Our team made a lot of cool things. There were sub teams of people creating things like a Gong stand, a robotic proximity sensor with stuff bought at Radio Shack, paintings, a Greatness Manifesto, an emotion/check in cube, a game, music and so forth.  By the end of the week, our goal was to showcase our best product to the ‘Managers’.

Managers 

Jim and Michelle McCarthy who hosted the Bootcamp I attended played the ‘Manager’ role.   They showed up at times, as managers normally do, seeing how things were going, to see if we were using ‘Ask for Help’ protocol.  One of the big things folks get wrong with respect to management is not asking for help enough!  This is true on every Bootcamp they’ve ever run – and I’ve been noticing this a lot as a cultural phenomenon back at work. People who need things are afraid to ask for them! We had several team members who had been to a handful of bootcamps before, and they were not shy – and whatever support we needed (stuff to make our products), we asked for from Jim and Michelle, or just procured the items ourselves. Like some of the other newbies, I fell short of asking for help enough at Bootcamp by my own admission, but I’ve been practicing more since then. For example, I asked for a new laptop at my coaching gig and got it (the desktop I had was horribly outdated and slow, but I hadn’t thought to ask).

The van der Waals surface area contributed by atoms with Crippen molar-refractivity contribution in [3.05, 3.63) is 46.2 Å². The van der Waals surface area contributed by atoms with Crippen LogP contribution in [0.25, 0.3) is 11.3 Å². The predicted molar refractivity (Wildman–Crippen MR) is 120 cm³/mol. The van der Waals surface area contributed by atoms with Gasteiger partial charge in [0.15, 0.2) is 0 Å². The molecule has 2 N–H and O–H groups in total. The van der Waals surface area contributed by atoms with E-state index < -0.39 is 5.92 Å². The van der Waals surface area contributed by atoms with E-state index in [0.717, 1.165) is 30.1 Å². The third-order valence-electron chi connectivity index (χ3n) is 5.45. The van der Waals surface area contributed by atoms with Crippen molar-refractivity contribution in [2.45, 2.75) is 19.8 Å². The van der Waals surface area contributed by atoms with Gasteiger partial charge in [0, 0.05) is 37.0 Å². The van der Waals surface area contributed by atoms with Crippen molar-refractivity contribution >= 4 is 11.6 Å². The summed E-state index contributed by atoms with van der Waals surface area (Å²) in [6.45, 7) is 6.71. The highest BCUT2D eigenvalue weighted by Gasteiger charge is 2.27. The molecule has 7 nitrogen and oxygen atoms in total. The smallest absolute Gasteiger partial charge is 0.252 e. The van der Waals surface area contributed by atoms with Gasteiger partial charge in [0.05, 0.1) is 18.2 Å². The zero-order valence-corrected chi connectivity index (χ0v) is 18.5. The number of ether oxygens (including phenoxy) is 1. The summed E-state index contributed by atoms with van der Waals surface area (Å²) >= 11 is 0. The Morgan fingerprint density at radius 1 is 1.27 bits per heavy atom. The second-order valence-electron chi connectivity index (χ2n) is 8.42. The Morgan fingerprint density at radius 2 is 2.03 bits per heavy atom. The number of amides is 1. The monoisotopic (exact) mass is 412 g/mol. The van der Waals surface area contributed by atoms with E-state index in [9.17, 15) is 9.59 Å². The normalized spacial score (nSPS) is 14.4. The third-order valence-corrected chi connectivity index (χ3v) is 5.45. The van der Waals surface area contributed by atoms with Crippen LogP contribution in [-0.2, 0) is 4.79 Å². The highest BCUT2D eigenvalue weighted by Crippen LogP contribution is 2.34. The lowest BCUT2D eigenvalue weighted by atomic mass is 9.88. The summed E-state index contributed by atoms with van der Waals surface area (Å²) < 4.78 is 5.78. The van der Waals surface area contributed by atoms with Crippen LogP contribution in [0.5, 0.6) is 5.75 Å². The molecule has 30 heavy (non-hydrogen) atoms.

I’ve been observing this lack of asking by others at work. It is a pervasive phenomenon that I had not really noticed much before. 

Closing Ceremony

At the end, we presented our best product to the managers.  We had everything available to see, but getting to unanimity on the product to showcase was HARD work.  Folks had invested a lot in some of the products, but because we had the ‘Decider’, ‘Resolution’ and ‘Intention Check’, ‘Check in’ and ‘Check out’ protocols, as well as our alignments, we were able to get all onboard and the best product out the door on time.  You can see our product, the Greatness Guild, and follow it as it continues to grow as an outcome of our team’s work.

McCarthy Bootcamps  demonstrate that installing ‘software for your head’ (the Protocols) magnifies a team’s capacity by helping people communicate!  See this invitation to the Fall 2015 Bootcamp and sign up now if you want to experience it.  

If you want to dig deeper on your own after reading this post, read Software for Your Head or listen to the McCarthy Show podcasts. A good podcast to start with is an interview with a Bootcamp grad who started using The Core Protocols at Microsoft. 

 

Dream Girls 2015 – refreshed

Posted April 26, 2015 by Andrea Chiou
Categories: Uncategorized